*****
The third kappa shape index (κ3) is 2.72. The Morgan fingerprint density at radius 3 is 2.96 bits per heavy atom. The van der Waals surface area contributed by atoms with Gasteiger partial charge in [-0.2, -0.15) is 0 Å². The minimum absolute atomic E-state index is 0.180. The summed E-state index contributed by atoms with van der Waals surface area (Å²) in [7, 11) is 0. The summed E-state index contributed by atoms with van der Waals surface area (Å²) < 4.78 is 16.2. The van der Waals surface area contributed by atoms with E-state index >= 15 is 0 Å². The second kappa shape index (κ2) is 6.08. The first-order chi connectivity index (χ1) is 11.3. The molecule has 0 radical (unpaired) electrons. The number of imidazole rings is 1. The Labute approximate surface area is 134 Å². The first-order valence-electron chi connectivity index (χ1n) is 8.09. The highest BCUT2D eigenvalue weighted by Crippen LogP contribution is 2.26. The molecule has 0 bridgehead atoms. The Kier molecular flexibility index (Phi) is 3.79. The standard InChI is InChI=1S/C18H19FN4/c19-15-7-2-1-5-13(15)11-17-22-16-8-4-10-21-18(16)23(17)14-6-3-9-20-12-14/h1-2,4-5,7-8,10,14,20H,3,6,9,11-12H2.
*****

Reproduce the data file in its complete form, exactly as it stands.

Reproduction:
The third kappa shape index (κ3) is 2.72. The Morgan fingerprint density at radius 3 is 2.96 bits per heavy atom. The van der Waals surface area contributed by atoms with Gasteiger partial charge in [-0.2, -0.15) is 0 Å². The minimum absolute atomic E-state index is 0.180. The summed E-state index contributed by atoms with van der Waals surface area (Å²) in [7, 11) is 0. The summed E-state index contributed by atoms with van der Waals surface area (Å²) < 4.78 is 16.2. The van der Waals surface area contributed by atoms with E-state index >= 15 is 0 Å². The second kappa shape index (κ2) is 6.08. The first-order chi connectivity index (χ1) is 11.3. The molecule has 0 radical (unpaired) electrons. The number of imidazole rings is 1. The Labute approximate surface area is 134 Å². The first-order valence-electron chi connectivity index (χ1n) is 8.09. The highest BCUT2D eigenvalue weighted by Crippen LogP contribution is 2.26. The molecule has 0 bridgehead atoms. The Kier molecular flexibility index (Phi) is 3.79. The standard InChI is InChI=1S/C18H19FN4/c19-15-7-2-1-5-13(15)11-17-22-16-8-4-10-21-18(16)23(17)14-6-3-9-20-12-14/h1-2,4-5,7-8,10,14,20H,3,6,9,11-12H2.